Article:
The complete nucleotide sequence of the Chlamydomonas eugametos (Chlamydomonadales, Chlorophyceae, sensu Mattox and Stewart) mitochondrial genome has been determined (22 897 bp, 34.6% G + C). The genes identified in this circular-mapping genome include those for apocytochrome b, subunit 1 of the cytochrome oxidase complex, subunits 1, 2, 4, 5, and 6 of the NADH dehydrogenase complex, discontinuous large and small subunit ribosomal rRNAs and three tRNAs whose anticodons CAU, CCA and UUG are specific for methionine, tryptophan and glutamine, respectively. The C. eugametos mitochondrial DNA (mtDNA), therefore, shares almost the same reduced set of coding functions and similar unusual features of rRNA gene organization with the linear 15.8 kb mtDNA of Chlamydomonas reinhardtii, the only other completely sequenced chlamydomonadalean mtDNA. However, sequence analysis of the C. eugametos mtDNA has revealed the following distinguishing features relative to those of C. reinhardtii: (1) the absence of a reverse transcriptase-like gene homologue, (2) the presence of an additional gene for tRNAmet that may be a pseudogene, (3) a completely different gene order, (4) transcription of all genes from the same mtDNA strand, (5) a lower G + C content, (6) less pronounced bias in codon usage, and (7) nine group I introns, several of which contain open reading frames coding for potential maturases/endonucleases and two have a nucleotide at the 5′ or 3′ splice site of the deduced precursor RNAs that deviates from highly conserved nucleotides reported in other group I introns. The features of mitochondrial genome organization and gene content shared by C. eugametos and C. reinhardtii contrast with those of other green algal mtDNAs that have been characterized in detail. The deep evolutionary divergence between these two Chlamydomonas taxa within the Chlamydomonadales suggests that their shared features of mitochondrial genome organization evolved prior to the origin of this group.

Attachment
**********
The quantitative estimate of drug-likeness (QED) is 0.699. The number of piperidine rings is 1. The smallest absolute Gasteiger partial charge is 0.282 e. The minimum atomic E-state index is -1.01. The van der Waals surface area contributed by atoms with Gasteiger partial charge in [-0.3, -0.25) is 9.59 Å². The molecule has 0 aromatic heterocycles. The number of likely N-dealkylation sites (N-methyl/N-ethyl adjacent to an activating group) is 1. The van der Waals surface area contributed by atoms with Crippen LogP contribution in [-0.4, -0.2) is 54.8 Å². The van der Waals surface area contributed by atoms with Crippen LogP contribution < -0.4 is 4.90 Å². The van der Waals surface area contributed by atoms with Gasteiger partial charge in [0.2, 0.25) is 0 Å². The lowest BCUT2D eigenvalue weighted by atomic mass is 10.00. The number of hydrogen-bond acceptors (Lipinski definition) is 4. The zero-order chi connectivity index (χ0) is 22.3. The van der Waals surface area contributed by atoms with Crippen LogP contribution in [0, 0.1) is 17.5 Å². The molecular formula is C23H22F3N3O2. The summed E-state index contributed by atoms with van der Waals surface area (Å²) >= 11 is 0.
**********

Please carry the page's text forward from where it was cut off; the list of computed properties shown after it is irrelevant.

Plant Molecular Biology – Springer Journals
Published: Oct 6, 2004
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